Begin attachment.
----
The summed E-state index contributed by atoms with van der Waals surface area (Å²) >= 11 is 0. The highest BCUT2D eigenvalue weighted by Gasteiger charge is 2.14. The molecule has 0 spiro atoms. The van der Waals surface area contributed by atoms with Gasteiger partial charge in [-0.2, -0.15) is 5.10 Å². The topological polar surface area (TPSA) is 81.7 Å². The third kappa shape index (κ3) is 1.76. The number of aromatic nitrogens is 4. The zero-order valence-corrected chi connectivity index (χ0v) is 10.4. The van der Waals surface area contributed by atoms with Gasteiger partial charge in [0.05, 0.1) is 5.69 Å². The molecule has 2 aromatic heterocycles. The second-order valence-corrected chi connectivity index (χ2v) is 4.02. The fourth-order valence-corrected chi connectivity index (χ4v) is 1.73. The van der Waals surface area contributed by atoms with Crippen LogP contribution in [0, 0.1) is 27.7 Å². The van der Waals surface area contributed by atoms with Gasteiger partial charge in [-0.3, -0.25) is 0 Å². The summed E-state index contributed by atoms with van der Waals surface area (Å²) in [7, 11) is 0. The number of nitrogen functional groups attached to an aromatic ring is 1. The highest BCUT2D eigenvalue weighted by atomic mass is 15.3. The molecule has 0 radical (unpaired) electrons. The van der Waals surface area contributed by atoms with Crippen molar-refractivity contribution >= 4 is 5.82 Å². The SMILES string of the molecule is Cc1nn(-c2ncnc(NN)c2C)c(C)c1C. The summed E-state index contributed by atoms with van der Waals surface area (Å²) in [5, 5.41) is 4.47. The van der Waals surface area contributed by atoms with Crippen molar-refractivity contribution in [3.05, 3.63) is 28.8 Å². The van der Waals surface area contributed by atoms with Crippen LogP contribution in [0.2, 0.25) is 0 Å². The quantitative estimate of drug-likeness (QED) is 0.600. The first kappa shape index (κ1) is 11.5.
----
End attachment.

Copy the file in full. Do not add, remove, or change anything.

The summed E-state index contributed by atoms with van der Waals surface area (Å²) >= 11 is 0. The highest BCUT2D eigenvalue weighted by Gasteiger charge is 2.14. The molecule has 0 spiro atoms. The van der Waals surface area contributed by atoms with Gasteiger partial charge in [-0.2, -0.15) is 5.10 Å². The topological polar surface area (TPSA) is 81.7 Å². The third kappa shape index (κ3) is 1.76. The number of aromatic nitrogens is 4. The zero-order valence-corrected chi connectivity index (χ0v) is 10.4. The van der Waals surface area contributed by atoms with Gasteiger partial charge in [0.05, 0.1) is 5.69 Å². The molecule has 2 aromatic heterocycles. The second-order valence-corrected chi connectivity index (χ2v) is 4.02. The fourth-order valence-corrected chi connectivity index (χ4v) is 1.73. The van der Waals surface area contributed by atoms with Crippen LogP contribution in [0, 0.1) is 27.7 Å². The van der Waals surface area contributed by atoms with Gasteiger partial charge in [-0.3, -0.25) is 0 Å². The summed E-state index contributed by atoms with van der Waals surface area (Å²) in [7, 11) is 0. The number of nitrogen functional groups attached to an aromatic ring is 1. The highest BCUT2D eigenvalue weighted by atomic mass is 15.3. The molecule has 0 radical (unpaired) electrons. The van der Waals surface area contributed by atoms with Crippen molar-refractivity contribution >= 4 is 5.82 Å². The SMILES string of the molecule is Cc1nn(-c2ncnc(NN)c2C)c(C)c1C. The summed E-state index contributed by atoms with van der Waals surface area (Å²) in [5, 5.41) is 4.47. The van der Waals surface area contributed by atoms with Crippen molar-refractivity contribution in [3.05, 3.63) is 28.8 Å². The van der Waals surface area contributed by atoms with Crippen LogP contribution in [0.2, 0.25) is 0 Å². The quantitative estimate of drug-likeness (QED) is 0.600. The first kappa shape index (κ1) is 11.5.